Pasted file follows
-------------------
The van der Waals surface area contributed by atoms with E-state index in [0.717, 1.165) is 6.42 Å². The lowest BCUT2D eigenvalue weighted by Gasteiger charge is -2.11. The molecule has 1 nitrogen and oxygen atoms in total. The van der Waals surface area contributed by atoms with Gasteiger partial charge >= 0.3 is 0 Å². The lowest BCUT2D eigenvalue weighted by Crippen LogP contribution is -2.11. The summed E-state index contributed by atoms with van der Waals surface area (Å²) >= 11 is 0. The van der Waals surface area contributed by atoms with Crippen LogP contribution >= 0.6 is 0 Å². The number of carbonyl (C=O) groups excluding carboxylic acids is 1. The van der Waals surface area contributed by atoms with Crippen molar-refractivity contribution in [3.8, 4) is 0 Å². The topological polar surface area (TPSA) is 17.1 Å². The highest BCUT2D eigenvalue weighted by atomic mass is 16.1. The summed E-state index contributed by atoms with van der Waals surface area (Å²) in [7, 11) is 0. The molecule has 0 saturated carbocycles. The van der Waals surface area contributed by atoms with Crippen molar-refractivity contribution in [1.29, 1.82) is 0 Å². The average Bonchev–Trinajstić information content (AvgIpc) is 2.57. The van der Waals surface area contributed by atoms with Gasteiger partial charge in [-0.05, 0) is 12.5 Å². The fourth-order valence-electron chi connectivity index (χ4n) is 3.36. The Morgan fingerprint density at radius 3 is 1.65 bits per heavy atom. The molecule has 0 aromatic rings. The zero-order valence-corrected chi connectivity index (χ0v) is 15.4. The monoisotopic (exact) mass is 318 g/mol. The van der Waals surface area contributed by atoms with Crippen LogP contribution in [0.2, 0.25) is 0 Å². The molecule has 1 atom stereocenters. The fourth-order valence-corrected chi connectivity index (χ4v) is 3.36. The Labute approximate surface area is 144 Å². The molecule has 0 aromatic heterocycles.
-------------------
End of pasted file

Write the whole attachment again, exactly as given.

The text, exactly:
The van der Waals surface area contributed by atoms with E-state index in [0.717, 1.165) is 6.42 Å². The lowest BCUT2D eigenvalue weighted by Gasteiger charge is -2.11. The molecule has 1 nitrogen and oxygen atoms in total. The van der Waals surface area contributed by atoms with Gasteiger partial charge >= 0.3 is 0 Å². The lowest BCUT2D eigenvalue weighted by Crippen LogP contribution is -2.11. The summed E-state index contributed by atoms with van der Waals surface area (Å²) >= 11 is 0. The van der Waals surface area contributed by atoms with Crippen LogP contribution >= 0.6 is 0 Å². The number of carbonyl (C=O) groups excluding carboxylic acids is 1. The van der Waals surface area contributed by atoms with Crippen molar-refractivity contribution in [3.8, 4) is 0 Å². The topological polar surface area (TPSA) is 17.1 Å². The highest BCUT2D eigenvalue weighted by atomic mass is 16.1. The summed E-state index contributed by atoms with van der Waals surface area (Å²) in [7, 11) is 0. The molecule has 0 saturated carbocycles. The van der Waals surface area contributed by atoms with Crippen molar-refractivity contribution in [1.29, 1.82) is 0 Å². The average Bonchev–Trinajstić information content (AvgIpc) is 2.57. The van der Waals surface area contributed by atoms with Gasteiger partial charge in [-0.05, 0) is 12.5 Å². The fourth-order valence-electron chi connectivity index (χ4n) is 3.36. The Morgan fingerprint density at radius 3 is 1.65 bits per heavy atom. The molecule has 0 aromatic rings. The zero-order valence-corrected chi connectivity index (χ0v) is 15.4. The monoisotopic (exact) mass is 318 g/mol. The van der Waals surface area contributed by atoms with Crippen LogP contribution in [0.2, 0.25) is 0 Å². The molecule has 1 atom stereocenters. The fourth-order valence-corrected chi connectivity index (χ4v) is 3.36. The Labute approximate surface area is 144 Å². The molecule has 0 aromatic heterocycles.